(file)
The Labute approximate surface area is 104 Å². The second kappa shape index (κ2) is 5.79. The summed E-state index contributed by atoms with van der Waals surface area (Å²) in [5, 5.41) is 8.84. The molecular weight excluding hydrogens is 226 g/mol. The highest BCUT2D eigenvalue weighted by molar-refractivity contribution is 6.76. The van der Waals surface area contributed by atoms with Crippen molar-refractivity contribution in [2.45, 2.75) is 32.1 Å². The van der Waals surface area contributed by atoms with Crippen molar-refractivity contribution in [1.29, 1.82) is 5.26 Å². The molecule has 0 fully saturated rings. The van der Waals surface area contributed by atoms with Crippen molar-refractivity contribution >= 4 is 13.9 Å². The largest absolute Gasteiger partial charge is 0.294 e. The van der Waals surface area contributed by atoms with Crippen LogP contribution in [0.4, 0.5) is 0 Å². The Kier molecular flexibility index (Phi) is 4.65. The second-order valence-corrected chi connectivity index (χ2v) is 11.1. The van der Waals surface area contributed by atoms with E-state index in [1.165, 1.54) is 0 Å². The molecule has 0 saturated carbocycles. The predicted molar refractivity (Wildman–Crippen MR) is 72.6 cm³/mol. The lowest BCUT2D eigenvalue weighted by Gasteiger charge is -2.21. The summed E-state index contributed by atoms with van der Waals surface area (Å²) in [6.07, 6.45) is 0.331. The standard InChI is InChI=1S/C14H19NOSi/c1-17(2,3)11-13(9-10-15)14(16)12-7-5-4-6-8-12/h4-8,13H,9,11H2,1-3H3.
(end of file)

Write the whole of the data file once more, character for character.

The Labute approximate surface area is 104 Å². The second kappa shape index (κ2) is 5.79. The summed E-state index contributed by atoms with van der Waals surface area (Å²) in [5, 5.41) is 8.84. The molecular weight excluding hydrogens is 226 g/mol. The highest BCUT2D eigenvalue weighted by molar-refractivity contribution is 6.76. The van der Waals surface area contributed by atoms with Crippen molar-refractivity contribution in [2.45, 2.75) is 32.1 Å². The van der Waals surface area contributed by atoms with Crippen molar-refractivity contribution in [1.29, 1.82) is 5.26 Å². The molecule has 0 fully saturated rings. The van der Waals surface area contributed by atoms with Crippen molar-refractivity contribution >= 4 is 13.9 Å². The largest absolute Gasteiger partial charge is 0.294 e. The van der Waals surface area contributed by atoms with Crippen LogP contribution in [0.4, 0.5) is 0 Å². The Kier molecular flexibility index (Phi) is 4.65. The second-order valence-corrected chi connectivity index (χ2v) is 11.1. The van der Waals surface area contributed by atoms with E-state index in [1.165, 1.54) is 0 Å². The molecule has 0 saturated carbocycles. The predicted molar refractivity (Wildman–Crippen MR) is 72.6 cm³/mol. The lowest BCUT2D eigenvalue weighted by Gasteiger charge is -2.21. The summed E-state index contributed by atoms with van der Waals surface area (Å²) in [6.07, 6.45) is 0.331. The standard InChI is InChI=1S/C14H19NOSi/c1-17(2,3)11-13(9-10-15)14(16)12-7-5-4-6-8-12/h4-8,13H,9,11H2,1-3H3.